2021 is almost over and that means it’s time to review where you stand, year- to- date, with your financial goals and plan for 2022. The following year-end financial planning checklist highlights important points to consider when reviewing at year-end with your advisor.
Max Out Retirement Contributions
Are you taking full advantage of your employer plan retirement accounts? If not, consider increasing contributions to max out your employer matches. Boosting contributions to an IRA could offer you tax advantages as well. Keep in mind that the SECURE Act repealed the maximum age for contributions to a traditional IRA, effective January 1, 2020. As long as you have earned income in 2021 as an individual, you can contribute to a traditional IRA after age 70 — and, depending on modified adjusted gross income (MAGI), you may be able to deduct the contribution.
Fund a 529 Education Plan
Setting up a 529 College Savings Plan is always a welcome gift when you invest in your child, your grandchild, niece, or nephew. You can allow your funds to grow tax-deferred for several years and they can be withdrawn tax-free to pay for qualified education expenses. 529 plans with NextGen offer multiple grants. You could open an account with automatic funding or contribute the max amount and receive additional funds through the grants. Enroll before the end of the year to receive NextGen matching grants.
Annual Gifts to Loved Ones
Annual exclusion gifts of up to $15k (or $30k for married couples) can be given to individuals free of gift tax consequences. These limits also apply to 529 college savings plan contributions. Also, you can pay qualified education or medical expenses on behalf of loved ones directly without gift tax considerations.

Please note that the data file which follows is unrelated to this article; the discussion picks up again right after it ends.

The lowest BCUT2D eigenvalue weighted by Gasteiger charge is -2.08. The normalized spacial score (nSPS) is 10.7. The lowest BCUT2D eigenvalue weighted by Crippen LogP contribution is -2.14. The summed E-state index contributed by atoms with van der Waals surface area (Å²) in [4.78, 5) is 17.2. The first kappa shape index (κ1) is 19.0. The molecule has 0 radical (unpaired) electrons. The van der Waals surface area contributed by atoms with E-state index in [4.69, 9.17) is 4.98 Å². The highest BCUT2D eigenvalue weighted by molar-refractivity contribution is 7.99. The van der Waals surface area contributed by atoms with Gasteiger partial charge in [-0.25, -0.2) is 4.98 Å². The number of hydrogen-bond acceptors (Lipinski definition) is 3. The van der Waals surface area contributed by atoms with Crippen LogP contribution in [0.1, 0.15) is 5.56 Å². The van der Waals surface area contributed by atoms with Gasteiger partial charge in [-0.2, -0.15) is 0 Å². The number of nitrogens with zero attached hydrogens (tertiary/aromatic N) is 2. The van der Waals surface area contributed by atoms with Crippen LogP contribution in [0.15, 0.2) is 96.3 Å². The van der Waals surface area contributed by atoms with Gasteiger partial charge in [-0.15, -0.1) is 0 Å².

Use Flexible Spending Account (FSA) Dollars and Review Your Health Savings Account (HSA)
Do you have an FSA? It's important to know that the Internal Revenue Service has relaxed certain “use-or-lose” rules this year because of the pandemic. Your employer can modify your retirement plan through the end of this year to allow you to “spend down” unused FSA funds on any health care expense incurred in 2021.
If you are enrolled in a high deductible plan, you are eligible to contribute to an HSA account (2021 – $3600 individual, $7,200 family coverage + $1,000 if over age 50). You technically have until April 15th of the following year to make the full contribution amount. Consider using a custodian that allows you to invest assets if you’ve accumulated a large balance.
Take Advantage of Marginal Tax Rates
When on the threshold of a tax bracket, ask your advisor if you can be put in the lower bracket by deferring some income to 2022. If you itemize, discuss the possibility of accelerating deductions such as medical expenses or charitable donations into 2021 (rather than paying for deductible items in 2022), which may have the same effect.
Here are a few key 2021 tax thresholds to keep in mind:
Rebalance Your Portfolio
Ask your advisor to review capital gains and losses with you to reveal any tax planning opportunities; for example, you may be able to harvest losses to offset capital gains.
- Make sure your risk tolerance aligns with your financial goals.
- You can offset the taxes to capital gains by selling off poor-performing investments at a loss.
- Can deduct up to $3,000 in capital losses against ordinary income if those losses exceed gains.
- Be careful: There are distinctions between short and long-term capital gains/losses. Check with your advisor to see if this strategy applies to your account.
Explore Opportunities for Charitable Gifts